Home > Articles > Intramural Frisbee

Intramural Frisbee

November 26th, 2010

John Bornberg with a layout D in Semi's

Since personally coming into the Frisbee scene after my college years and with the Intramural Frisbee Championships taking place right around the corner on Tuesday 11/30/2010, I’ve often wondered what it is like to participate in Intramural Frisbee at UF.  To help answer this question I’ve brought in John Bornberg an Intramural buff who’s collectively been a part of 9 combined IM championship appearances.   However, he’s only walked away with 2 titles both in Frisbee over the Summer.

Originally a soccer buff, Bornberg turned to Ultimate after failing to make the UF Soccer club team in 2008.   Ultimate became a place where John could continue to use his great speed and conditioning while enjoying playing with friends at the Hume East dorms.   The thing to do was round up all your friends on your floor and go out and play a sloppy pick up game.   Many people don’t know this about John Bornberg but he’s been playing Frisbee for 4 years and joined High Level for a season in 2009.

One of the benefits of Intramural Frisbee is being able to make your own team from virtually whoever you want.  This allows team to completely stack Intramural teams in order to win a championship and get the coveted Intramural T-shirt for that semester.  It’s no surprise that a lot of Intramural Frisbee games are blowouts.  The games are to 10, and it’s not a rare feat for a good team to shut out an opponent in ten minutes without breaking a sweat.  Bornberg’s teams have proven multiple times that you can beat all but the top 25% of Intramural teams with just 2 good ultimate players: someone to huck the disk and someone to run deep and catch it.

What about defense?  Guarding the limited amount of players that can actually throw the disk and leaving the rest open works great.  For a good team, most regular season match ups feel like a warm up.  In non-playoff situations, it’s not really worth it to call fouls unless absolutely necessary.  The reasoning behind this is that most of the weaker opponents probably don’t know anything about the foul you just called on them, and if you get into a major dispute on the field the intramural supervisor can deduct sportsmanship points from your team.  If your sportsmanship rating is too low they tend to threaten you with playoff ineligibility and make you meet with the UF Rec Sports League Coordinator.  They take their ratings seriously, one of John’s flag football teams was almost ruled ineligible for playoffs after a player on my team punted the opposing team’s football into the woods on Maguire Field after disagreeing with an unsportsmanlike conduct penalty, ironically.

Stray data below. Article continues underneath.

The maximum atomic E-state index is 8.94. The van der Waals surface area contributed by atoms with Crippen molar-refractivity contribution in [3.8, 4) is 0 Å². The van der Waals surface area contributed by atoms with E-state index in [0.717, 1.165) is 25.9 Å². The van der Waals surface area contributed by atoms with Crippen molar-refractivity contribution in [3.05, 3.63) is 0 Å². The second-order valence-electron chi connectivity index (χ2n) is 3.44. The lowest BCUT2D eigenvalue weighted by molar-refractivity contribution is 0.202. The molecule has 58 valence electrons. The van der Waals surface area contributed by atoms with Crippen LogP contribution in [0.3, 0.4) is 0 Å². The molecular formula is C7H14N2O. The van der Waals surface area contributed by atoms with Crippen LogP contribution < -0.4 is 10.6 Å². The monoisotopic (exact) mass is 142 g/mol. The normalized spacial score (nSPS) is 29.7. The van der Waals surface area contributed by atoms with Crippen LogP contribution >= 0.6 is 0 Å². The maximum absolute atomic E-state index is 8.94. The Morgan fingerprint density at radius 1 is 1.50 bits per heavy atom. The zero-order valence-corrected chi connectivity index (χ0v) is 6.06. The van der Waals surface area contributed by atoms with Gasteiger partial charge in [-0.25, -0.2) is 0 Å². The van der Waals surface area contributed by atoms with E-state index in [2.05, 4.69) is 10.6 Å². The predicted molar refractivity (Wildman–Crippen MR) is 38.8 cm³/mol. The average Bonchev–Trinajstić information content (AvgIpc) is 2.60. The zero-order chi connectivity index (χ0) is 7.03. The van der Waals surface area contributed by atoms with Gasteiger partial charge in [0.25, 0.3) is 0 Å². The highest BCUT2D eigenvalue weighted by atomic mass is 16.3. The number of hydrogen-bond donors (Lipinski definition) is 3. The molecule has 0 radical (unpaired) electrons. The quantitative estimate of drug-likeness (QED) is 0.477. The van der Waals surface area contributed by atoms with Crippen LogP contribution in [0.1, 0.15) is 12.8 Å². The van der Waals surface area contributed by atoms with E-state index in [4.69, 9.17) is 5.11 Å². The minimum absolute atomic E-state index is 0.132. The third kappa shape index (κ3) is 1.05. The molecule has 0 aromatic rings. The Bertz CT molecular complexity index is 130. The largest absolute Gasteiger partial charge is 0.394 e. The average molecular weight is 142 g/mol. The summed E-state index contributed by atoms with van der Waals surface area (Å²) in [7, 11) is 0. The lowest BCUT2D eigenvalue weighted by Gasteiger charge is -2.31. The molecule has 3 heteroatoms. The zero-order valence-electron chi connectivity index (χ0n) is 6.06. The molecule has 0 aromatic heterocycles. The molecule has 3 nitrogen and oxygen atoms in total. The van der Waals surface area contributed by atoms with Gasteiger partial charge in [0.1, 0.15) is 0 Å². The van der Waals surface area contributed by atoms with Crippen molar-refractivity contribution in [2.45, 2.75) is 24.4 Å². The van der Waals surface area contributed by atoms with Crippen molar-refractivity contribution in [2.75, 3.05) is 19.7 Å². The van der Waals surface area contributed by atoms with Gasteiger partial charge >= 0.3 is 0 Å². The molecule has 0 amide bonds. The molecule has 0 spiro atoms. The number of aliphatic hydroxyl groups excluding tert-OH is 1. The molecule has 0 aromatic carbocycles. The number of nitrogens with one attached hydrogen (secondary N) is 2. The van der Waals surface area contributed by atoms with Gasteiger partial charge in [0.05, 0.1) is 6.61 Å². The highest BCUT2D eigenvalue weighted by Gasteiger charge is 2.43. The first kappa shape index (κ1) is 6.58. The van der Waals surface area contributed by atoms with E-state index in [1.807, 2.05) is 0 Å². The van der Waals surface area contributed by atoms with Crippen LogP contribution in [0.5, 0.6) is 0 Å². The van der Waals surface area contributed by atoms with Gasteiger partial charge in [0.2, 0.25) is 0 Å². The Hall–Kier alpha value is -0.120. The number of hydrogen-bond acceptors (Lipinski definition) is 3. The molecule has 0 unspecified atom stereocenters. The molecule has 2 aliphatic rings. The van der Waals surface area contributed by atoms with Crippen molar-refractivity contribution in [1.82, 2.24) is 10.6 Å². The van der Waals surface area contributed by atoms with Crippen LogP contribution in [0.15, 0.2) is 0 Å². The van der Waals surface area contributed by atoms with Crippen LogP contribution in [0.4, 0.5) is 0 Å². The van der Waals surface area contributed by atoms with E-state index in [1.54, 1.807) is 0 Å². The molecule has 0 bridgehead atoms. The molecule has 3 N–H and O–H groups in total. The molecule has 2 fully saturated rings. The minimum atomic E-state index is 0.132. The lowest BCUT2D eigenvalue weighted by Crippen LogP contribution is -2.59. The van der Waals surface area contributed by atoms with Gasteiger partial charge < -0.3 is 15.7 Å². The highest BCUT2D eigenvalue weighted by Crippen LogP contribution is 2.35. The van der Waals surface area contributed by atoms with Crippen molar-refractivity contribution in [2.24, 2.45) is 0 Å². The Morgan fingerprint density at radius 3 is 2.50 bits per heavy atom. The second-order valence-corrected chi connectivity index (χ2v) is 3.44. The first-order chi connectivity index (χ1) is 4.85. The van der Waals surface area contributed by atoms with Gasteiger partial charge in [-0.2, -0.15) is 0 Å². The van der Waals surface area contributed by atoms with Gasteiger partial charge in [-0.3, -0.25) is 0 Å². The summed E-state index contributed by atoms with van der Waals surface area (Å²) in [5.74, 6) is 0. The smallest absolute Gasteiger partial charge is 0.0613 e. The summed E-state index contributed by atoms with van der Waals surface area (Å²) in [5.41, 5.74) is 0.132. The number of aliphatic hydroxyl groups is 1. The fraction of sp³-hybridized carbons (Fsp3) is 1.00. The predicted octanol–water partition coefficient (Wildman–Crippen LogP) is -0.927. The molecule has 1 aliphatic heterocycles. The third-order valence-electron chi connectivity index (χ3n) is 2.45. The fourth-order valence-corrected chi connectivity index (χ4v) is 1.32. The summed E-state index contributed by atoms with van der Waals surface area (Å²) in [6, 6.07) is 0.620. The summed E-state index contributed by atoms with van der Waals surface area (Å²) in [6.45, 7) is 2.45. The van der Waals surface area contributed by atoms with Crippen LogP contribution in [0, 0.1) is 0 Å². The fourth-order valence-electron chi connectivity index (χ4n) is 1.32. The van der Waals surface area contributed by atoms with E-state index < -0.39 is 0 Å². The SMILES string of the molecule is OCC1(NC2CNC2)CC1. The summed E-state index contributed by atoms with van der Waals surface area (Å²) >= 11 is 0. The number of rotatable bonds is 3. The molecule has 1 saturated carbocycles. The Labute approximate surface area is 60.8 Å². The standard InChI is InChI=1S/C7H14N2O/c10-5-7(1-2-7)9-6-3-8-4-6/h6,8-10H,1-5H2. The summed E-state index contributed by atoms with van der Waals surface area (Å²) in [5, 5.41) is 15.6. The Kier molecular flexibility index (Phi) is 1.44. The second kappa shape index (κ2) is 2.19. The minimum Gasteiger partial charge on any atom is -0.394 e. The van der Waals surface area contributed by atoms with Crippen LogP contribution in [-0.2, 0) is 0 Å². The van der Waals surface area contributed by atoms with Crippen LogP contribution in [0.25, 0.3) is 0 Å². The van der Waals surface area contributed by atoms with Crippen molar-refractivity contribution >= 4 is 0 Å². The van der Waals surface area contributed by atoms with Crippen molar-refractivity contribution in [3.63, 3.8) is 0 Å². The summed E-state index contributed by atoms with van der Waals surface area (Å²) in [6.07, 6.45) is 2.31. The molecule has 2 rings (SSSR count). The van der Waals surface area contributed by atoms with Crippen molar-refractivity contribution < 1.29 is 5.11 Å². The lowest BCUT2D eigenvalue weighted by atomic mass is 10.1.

Duck Wild wins IM Open Summer 2010

In Intramural Frisbee, “real” match ups typically start in playoffs, unless you were fortunate enough to play one of the few decent teams during one of your five regular season games.  Virtually every decent team contains the maximum two active club players, which makes for some interesting rivalries when two of these teams meet in playoffs.  A few good games usually ensue, but for the most part teams are still unevenly matched.   In an attempt to even the playing field, UF Rec Sports has a couple of eligibility requirements for intramural sports.  First, you cannot have any current or former Olympic or professional athletes on your team, so if Ryan Lochte is on your intramural Frisbee team, you’re disqualified.  Secondly, as mentioned earlier, you are allowed a maximum of two active club team players for the sport you are playing.  One thing John learned the hard way is that former NCAA athletes also count as club players.

Intramural Ultimate Frisbee notoriously pushes these eligibility requirements to the limit, traditionally mixing two active club players with former club players, club coaches, and other known Frisbee talent to create ridiculous teams that often don’t experience a close game until the finals, if that.  These teams usually run the show semesters at a time, meaning the same people win every season.  Top athletes in the school rack up closets of championship shirts,  I know multiple people with more than 10.  I can’t begin to explain how demoralizing it is to not have a championship shirt, lose in the finals, and watch the other team get their shirts and complain about how they already have that color. Many times, playing Intramural Frisbee just feels like playing fantasy football, because it takes little effort and the goal is to crush the opponent with your superstar lineup.

Man Up! wins IM Mixed Summer 2010

One problem that can be common in Intramurals is getting players to show up for games.  In Intramurals, a showing of less than 5 people will result in a forfeit and the team captain being fined 30 dollars.  UF Rec Sports clearly hasn’t heard my “two good players can beat most intramural teams” theory.   UF Intramural Frisbee creates a great opportunity for students who play ultimate to add new T-shirts to their wardrobe.  With so many teams competing, the glory of winning an intramural frisbee championship and having your picture posted on the intramural website is hard to beat.

The Finals for both Open and Mixed Intramurels will take place on Tuesday 11/30 starting at 7:00 PM on UVS Fields.

Written by: Philip Nassoiy and John Bornberg

Sites: http://recsports.ufl.edu/intramurals/Fall_Ultimate_FrisbeeCo-RecBracket.html

Categories: Articles Tags: